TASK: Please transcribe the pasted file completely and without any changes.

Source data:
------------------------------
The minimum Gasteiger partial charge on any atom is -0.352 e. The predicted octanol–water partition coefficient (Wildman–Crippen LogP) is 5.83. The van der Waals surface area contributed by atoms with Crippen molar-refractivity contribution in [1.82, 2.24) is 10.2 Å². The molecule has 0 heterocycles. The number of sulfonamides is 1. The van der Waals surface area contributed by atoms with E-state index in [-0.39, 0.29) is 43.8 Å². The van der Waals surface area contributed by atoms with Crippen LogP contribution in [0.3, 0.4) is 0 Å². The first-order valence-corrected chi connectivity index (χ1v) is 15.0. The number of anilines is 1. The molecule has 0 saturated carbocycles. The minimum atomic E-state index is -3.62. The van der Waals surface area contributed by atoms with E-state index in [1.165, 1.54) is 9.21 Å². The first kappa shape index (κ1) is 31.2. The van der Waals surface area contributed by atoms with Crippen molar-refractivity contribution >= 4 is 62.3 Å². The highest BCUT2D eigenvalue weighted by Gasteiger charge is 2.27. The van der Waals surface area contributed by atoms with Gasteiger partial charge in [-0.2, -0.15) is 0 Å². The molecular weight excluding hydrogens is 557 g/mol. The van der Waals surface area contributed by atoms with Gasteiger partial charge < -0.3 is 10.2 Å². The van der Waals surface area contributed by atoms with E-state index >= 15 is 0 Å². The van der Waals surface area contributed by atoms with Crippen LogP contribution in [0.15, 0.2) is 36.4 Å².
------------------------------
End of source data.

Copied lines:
The minimum Gasteiger partial charge on any atom is -0.352 e. The predicted octanol–water partition coefficient (Wildman–Crippen LogP) is 5.83. The van der Waals surface area contributed by atoms with Crippen molar-refractivity contribution in [1.82, 2.24) is 10.2 Å². The molecule has 0 heterocycles. The number of sulfonamides is 1. The van der Waals surface area contributed by atoms with E-state index in [-0.39, 0.29) is 43.8 Å². The van der Waals surface area contributed by atoms with Crippen LogP contribution in [0.3, 0.4) is 0 Å². The first-order valence-corrected chi connectivity index (χ1v) is 15.0. The number of anilines is 1. The molecule has 0 saturated carbocycles. The minimum atomic E-state index is -3.62. The van der Waals surface area contributed by atoms with E-state index in [1.165, 1.54) is 9.21 Å². The first kappa shape index (κ1) is 31.2. The van der Waals surface area contributed by atoms with Crippen molar-refractivity contribution >= 4 is 62.3 Å². The highest BCUT2D eigenvalue weighted by Gasteiger charge is 2.27. The van der Waals surface area contributed by atoms with Gasteiger partial charge in [-0.2, -0.15) is 0 Å². The molecular weight excluding hydrogens is 557 g/mol. The van der Waals surface area contributed by atoms with Gasteiger partial charge < -0.3 is 10.2 Å². The van der Waals surface area contributed by atoms with E-state index >= 15 is 0 Å². The van der Waals surface area contributed by atoms with Crippen LogP contribution in [0.15, 0.2) is 36.4 Å².